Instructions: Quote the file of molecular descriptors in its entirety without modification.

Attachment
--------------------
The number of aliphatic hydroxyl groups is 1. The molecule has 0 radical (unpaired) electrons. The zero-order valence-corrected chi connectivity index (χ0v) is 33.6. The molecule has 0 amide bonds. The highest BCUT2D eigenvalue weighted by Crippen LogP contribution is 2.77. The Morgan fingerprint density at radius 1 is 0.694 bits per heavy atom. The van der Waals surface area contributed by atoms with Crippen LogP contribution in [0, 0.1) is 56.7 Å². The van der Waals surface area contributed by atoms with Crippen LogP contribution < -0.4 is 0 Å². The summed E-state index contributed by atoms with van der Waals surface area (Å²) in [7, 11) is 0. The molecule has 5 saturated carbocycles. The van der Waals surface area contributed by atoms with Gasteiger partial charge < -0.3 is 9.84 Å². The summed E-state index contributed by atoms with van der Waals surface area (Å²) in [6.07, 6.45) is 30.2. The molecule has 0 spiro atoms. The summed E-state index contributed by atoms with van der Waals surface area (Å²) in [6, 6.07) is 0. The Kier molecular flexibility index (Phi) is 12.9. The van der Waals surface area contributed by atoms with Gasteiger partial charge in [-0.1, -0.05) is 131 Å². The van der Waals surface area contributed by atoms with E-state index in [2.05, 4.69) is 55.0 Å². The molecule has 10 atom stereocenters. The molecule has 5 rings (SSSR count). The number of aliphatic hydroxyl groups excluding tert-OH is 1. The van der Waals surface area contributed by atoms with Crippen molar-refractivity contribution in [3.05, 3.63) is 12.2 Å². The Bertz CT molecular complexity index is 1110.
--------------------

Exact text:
The number of aliphatic hydroxyl groups is 1. The molecule has 0 radical (unpaired) electrons. The zero-order valence-corrected chi connectivity index (χ0v) is 33.6. The molecule has 0 amide bonds. The highest BCUT2D eigenvalue weighted by Crippen LogP contribution is 2.77. The Morgan fingerprint density at radius 1 is 0.694 bits per heavy atom. The van der Waals surface area contributed by atoms with Crippen LogP contribution in [0, 0.1) is 56.7 Å². The van der Waals surface area contributed by atoms with Crippen LogP contribution < -0.4 is 0 Å². The summed E-state index contributed by atoms with van der Waals surface area (Å²) in [7, 11) is 0. The molecule has 5 saturated carbocycles. The van der Waals surface area contributed by atoms with Gasteiger partial charge < -0.3 is 9.84 Å². The summed E-state index contributed by atoms with van der Waals surface area (Å²) in [6.07, 6.45) is 30.2. The molecule has 0 spiro atoms. The summed E-state index contributed by atoms with van der Waals surface area (Å²) in [6, 6.07) is 0. The Kier molecular flexibility index (Phi) is 12.9. The van der Waals surface area contributed by atoms with Gasteiger partial charge in [-0.1, -0.05) is 131 Å². The van der Waals surface area contributed by atoms with E-state index in [2.05, 4.69) is 55.0 Å². The molecule has 10 atom stereocenters. The molecule has 5 rings (SSSR count). The number of aliphatic hydroxyl groups excluding tert-OH is 1. The van der Waals surface area contributed by atoms with Crippen molar-refractivity contribution in [3.05, 3.63) is 12.2 Å². The Bertz CT molecular complexity index is 1110.